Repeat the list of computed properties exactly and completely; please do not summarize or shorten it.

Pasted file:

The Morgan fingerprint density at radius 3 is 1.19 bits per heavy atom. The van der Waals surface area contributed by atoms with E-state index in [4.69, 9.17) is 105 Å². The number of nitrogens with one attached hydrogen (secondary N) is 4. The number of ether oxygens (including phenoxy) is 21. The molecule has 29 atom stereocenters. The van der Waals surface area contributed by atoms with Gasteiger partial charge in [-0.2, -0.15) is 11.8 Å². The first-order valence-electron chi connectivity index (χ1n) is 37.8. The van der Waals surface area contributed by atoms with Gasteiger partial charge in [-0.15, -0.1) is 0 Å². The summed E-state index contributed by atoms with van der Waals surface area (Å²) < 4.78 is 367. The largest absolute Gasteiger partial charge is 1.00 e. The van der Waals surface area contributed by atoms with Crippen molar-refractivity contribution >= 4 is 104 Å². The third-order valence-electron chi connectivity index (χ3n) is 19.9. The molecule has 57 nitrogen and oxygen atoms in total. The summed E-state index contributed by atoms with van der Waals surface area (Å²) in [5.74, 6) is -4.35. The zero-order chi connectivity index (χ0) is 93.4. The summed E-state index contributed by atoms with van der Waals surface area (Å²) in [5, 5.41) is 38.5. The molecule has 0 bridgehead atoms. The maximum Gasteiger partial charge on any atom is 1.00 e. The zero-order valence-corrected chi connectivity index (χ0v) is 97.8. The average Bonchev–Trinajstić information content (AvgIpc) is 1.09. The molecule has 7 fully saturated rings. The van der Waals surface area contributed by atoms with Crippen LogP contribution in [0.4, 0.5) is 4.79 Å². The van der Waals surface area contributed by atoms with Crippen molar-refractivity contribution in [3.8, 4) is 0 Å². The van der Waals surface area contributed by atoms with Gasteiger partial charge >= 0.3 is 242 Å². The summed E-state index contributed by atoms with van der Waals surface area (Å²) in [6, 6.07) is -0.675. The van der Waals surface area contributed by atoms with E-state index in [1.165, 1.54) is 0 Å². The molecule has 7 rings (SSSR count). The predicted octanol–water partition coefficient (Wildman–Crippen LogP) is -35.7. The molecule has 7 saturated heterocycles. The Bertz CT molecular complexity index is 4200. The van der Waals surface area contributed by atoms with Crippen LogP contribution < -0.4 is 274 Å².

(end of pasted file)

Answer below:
The Morgan fingerprint density at radius 3 is 1.19 bits per heavy atom. The van der Waals surface area contributed by atoms with E-state index in [4.69, 9.17) is 105 Å². The number of nitrogens with one attached hydrogen (secondary N) is 4. The number of ether oxygens (including phenoxy) is 21. The molecule has 29 atom stereocenters. The van der Waals surface area contributed by atoms with Gasteiger partial charge in [-0.2, -0.15) is 11.8 Å². The first-order valence-electron chi connectivity index (χ1n) is 37.8. The van der Waals surface area contributed by atoms with Gasteiger partial charge in [-0.15, -0.1) is 0 Å². The summed E-state index contributed by atoms with van der Waals surface area (Å²) < 4.78 is 367. The largest absolute Gasteiger partial charge is 1.00 e. The van der Waals surface area contributed by atoms with Crippen molar-refractivity contribution >= 4 is 104 Å². The third-order valence-electron chi connectivity index (χ3n) is 19.9. The molecule has 57 nitrogen and oxygen atoms in total. The summed E-state index contributed by atoms with van der Waals surface area (Å²) in [5.74, 6) is -4.35. The zero-order chi connectivity index (χ0) is 93.4. The summed E-state index contributed by atoms with van der Waals surface area (Å²) in [5, 5.41) is 38.5. The molecule has 0 bridgehead atoms. The maximum Gasteiger partial charge on any atom is 1.00 e. The zero-order valence-corrected chi connectivity index (χ0v) is 97.8. The average Bonchev–Trinajstić information content (AvgIpc) is 1.09. The molecule has 7 fully saturated rings. The van der Waals surface area contributed by atoms with Crippen LogP contribution in [0.4, 0.5) is 4.79 Å². The van der Waals surface area contributed by atoms with Crippen molar-refractivity contribution in [3.8, 4) is 0 Å². The van der Waals surface area contributed by atoms with Gasteiger partial charge >= 0.3 is 242 Å². The summed E-state index contributed by atoms with van der Waals surface area (Å²) in [6, 6.07) is -0.675. The van der Waals surface area contributed by atoms with E-state index in [1.165, 1.54) is 0 Å². The molecule has 7 rings (SSSR count). The predicted octanol–water partition coefficient (Wildman–Crippen LogP) is -35.7. The molecule has 7 saturated heterocycles. The Bertz CT molecular complexity index is 4200. The van der Waals surface area contributed by atoms with Crippen LogP contribution < -0.4 is 274 Å².